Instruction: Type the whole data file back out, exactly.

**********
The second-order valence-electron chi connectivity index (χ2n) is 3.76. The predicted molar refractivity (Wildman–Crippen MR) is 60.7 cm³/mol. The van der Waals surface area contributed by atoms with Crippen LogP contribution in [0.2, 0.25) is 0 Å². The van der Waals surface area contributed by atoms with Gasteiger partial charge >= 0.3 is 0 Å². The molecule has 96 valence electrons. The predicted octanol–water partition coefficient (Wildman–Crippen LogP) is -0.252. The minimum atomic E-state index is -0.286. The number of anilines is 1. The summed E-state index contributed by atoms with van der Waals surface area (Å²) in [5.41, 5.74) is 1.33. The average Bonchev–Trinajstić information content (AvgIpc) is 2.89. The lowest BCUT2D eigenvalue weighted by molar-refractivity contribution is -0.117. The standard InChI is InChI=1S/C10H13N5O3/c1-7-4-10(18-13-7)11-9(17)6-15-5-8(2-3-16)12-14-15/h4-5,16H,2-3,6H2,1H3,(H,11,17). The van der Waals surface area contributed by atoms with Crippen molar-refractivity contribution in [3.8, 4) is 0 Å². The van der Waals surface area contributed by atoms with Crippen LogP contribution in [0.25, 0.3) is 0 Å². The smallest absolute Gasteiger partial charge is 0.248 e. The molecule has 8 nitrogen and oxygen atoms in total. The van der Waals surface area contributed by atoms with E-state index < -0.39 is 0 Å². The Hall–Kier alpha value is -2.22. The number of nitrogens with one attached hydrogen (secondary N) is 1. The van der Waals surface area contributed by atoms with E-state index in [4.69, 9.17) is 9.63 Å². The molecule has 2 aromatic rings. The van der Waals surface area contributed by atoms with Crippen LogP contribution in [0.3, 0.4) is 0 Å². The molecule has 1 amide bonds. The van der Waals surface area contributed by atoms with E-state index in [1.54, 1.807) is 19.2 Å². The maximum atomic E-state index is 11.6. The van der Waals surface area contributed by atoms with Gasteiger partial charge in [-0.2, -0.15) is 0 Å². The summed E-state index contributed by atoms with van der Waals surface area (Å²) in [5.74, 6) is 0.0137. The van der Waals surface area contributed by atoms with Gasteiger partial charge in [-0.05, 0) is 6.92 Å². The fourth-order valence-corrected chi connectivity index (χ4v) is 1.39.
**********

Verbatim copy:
The second-order valence-electron chi connectivity index (χ2n) is 3.76. The predicted molar refractivity (Wildman–Crippen MR) is 60.7 cm³/mol. The van der Waals surface area contributed by atoms with Crippen LogP contribution in [0.2, 0.25) is 0 Å². The van der Waals surface area contributed by atoms with Gasteiger partial charge >= 0.3 is 0 Å². The molecule has 96 valence electrons. The predicted octanol–water partition coefficient (Wildman–Crippen LogP) is -0.252. The minimum atomic E-state index is -0.286. The number of anilines is 1. The summed E-state index contributed by atoms with van der Waals surface area (Å²) in [5.41, 5.74) is 1.33. The average Bonchev–Trinajstić information content (AvgIpc) is 2.89. The lowest BCUT2D eigenvalue weighted by molar-refractivity contribution is -0.117. The standard InChI is InChI=1S/C10H13N5O3/c1-7-4-10(18-13-7)11-9(17)6-15-5-8(2-3-16)12-14-15/h4-5,16H,2-3,6H2,1H3,(H,11,17). The van der Waals surface area contributed by atoms with Crippen molar-refractivity contribution in [3.8, 4) is 0 Å². The van der Waals surface area contributed by atoms with Crippen LogP contribution in [0.25, 0.3) is 0 Å². The smallest absolute Gasteiger partial charge is 0.248 e. The molecule has 8 nitrogen and oxygen atoms in total. The van der Waals surface area contributed by atoms with E-state index < -0.39 is 0 Å². The Hall–Kier alpha value is -2.22. The number of nitrogens with one attached hydrogen (secondary N) is 1. The van der Waals surface area contributed by atoms with E-state index in [4.69, 9.17) is 9.63 Å². The molecule has 2 aromatic rings. The van der Waals surface area contributed by atoms with Crippen LogP contribution in [0.3, 0.4) is 0 Å². The molecule has 1 amide bonds. The van der Waals surface area contributed by atoms with E-state index in [1.54, 1.807) is 19.2 Å². The maximum atomic E-state index is 11.6. The van der Waals surface area contributed by atoms with Gasteiger partial charge in [-0.2, -0.15) is 0 Å². The summed E-state index contributed by atoms with van der Waals surface area (Å²) in [5.74, 6) is 0.0137. The van der Waals surface area contributed by atoms with Gasteiger partial charge in [-0.05, 0) is 6.92 Å². The fourth-order valence-corrected chi connectivity index (χ4v) is 1.39.